Congress appears to be less than the sum of its parts. Current approval of the job Democrats are doing in Congress has a current trend estimate of 34.5%, while the estimated approval of Republicans in Congress is 28.8%. But overall approval of Congress has sunk to a miserable 22.6%, less than that of either party.
Disapproval of Congressional Republicans remains a good deal higher than for Democrats due to a higher "don't know" rate in evaluating the Democrats. Disapproval of Republicans is at 64.8% while disapproval of Democrats is at 51.5%. Approval of both parties has been trending clearly down since January, while disapproval has trended up over the same time for both parties.
Amid the stories noting that approval of Congress is now below that of President Bush, it would be good to recognize that such simplistic comparisons are dangerous. Voters carry a generally negative view of the institution on Capitol Hill. Divided by parties, support is a bit higher.
Still, neither party can be comfortable with their current approval ratings. Republicans should note that they continue down despite enjoying a new Democratic majority to target for criticism. And Democrats should take little comfort in the small advantage they hold in approval. Democratic approval is trending down a bit faster than is Republican approval. Neither seems to have sold the public on their legislative agendas.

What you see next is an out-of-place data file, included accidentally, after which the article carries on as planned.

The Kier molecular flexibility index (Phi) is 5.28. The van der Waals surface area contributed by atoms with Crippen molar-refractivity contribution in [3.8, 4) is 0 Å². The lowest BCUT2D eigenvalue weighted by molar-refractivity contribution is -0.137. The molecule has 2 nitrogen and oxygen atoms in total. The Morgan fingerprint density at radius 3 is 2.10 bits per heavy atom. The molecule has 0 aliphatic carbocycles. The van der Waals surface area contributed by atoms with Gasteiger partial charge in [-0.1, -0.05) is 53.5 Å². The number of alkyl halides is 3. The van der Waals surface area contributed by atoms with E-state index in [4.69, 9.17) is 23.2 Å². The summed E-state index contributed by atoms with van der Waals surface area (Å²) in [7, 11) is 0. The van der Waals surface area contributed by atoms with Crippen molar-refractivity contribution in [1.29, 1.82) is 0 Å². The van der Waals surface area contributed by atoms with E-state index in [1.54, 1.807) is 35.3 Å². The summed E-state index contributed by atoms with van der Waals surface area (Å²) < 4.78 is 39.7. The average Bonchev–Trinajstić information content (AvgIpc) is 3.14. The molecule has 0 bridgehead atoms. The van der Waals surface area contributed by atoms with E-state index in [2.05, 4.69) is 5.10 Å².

(Technical Note: The amount of polling on Congressional parties is more limited than one might wish. These trend estimates are based on all available polling, pooling the data to get better estimates than from any single poll. Individual polls, such as the new Harris Poll taken 7/6-9/07, produce somewhat different results, as seen by the spread of points around the lines in the figures. Harris, for example, found Democrats in Congress at 31% positive, 64% negative, while Republicans were at 21% positive and 76% negative. They found overall approval of Congress at 24% positive and 72% negative.)
Cross-posted at Political Arithmetik.